thanks for your help

Well, the meaning of 'self' changes depending on the execution context
when the interpreter hits that line. There's a really nice discussion
of this in _Ruby For Rails_ IIRC (I'm home today & my copy is at work,
else I'd seem more intelligent ;-). When you tack it on to a method
definition that lives inside a class, that makes the method a class
method. But when you put it in an instance method, it's like c#'s
'this' reference (or vb's 'me').

Ah--and I think that reminds me why the self's are necessary--they help
the interpreter realize that you don't mean to be working with a local
variable--you want to be calling the instance method "level".

HTH,

-Roy

[mailto:rubyonrails-talk@googlegroups.com] On Behalf Of Brian

Pardee, Roy wrote:

ActiveRecord is cagey about how it stores the contents of db field
attributes internally. You'd think messing w/a var called
@db_field_name would affect the contents of my_instance.db_field_name,
but it doesn't. I don't recall the specifics, but the short of it
is--try getting rid of those @ symbols. That will make those instance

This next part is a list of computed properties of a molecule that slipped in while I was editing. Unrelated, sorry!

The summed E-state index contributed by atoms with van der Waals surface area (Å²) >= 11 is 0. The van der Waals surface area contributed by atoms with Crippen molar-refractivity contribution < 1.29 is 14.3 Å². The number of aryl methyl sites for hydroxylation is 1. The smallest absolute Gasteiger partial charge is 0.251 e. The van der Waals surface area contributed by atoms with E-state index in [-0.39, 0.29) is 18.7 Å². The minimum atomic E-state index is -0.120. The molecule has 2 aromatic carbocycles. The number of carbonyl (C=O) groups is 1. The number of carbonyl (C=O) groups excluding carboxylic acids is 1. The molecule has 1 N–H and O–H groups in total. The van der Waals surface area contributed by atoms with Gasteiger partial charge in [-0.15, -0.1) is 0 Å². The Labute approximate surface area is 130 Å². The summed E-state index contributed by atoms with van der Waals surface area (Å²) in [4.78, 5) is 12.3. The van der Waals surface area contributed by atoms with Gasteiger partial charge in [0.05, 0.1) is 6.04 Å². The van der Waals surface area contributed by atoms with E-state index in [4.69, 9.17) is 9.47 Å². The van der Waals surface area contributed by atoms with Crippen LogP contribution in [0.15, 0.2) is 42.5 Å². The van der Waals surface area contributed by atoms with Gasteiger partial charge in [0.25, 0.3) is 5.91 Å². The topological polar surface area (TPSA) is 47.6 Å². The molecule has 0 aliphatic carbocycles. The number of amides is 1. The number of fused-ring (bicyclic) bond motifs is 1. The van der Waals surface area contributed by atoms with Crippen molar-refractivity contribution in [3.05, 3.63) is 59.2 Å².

var accesses into method calls, and those *should* work.

class Buzzuser < ActiveRecord::Base

Rename that to buzz_users and BuzzUser, plz!

def initialize
    super
    @level = 0

Not even. They must be like this:

   self.level = 0

That's because (as a Ruby thing, not just Rails) an x= creates a local x, even if a def x= were available in the next outer scope.

So how does testing work with Arrays of ActiveRecord relationships?
The BuzzUser class has a

has_and_belongs_to_many :words

So what's the state of self.words in the unit test, and how is it
initialized? In the test class, I'm testing against
buzz_user.words.count and not getting expected results.

I've tried using the same as above, in the initializer I've added

self.words = Array.new

And the test is still failing. In the promote method, I'm finding
certain words and adding them to the :words Array with

new_words = Word.find(...)
self.words << new_words

I know the find method is finding results because I've assigned it to
a local variable and output it with a puts statement. But the
self.words contains nothing, even after the << statement. It's not
throwing a nil exception either.

bumping for new looks in the morning and new subject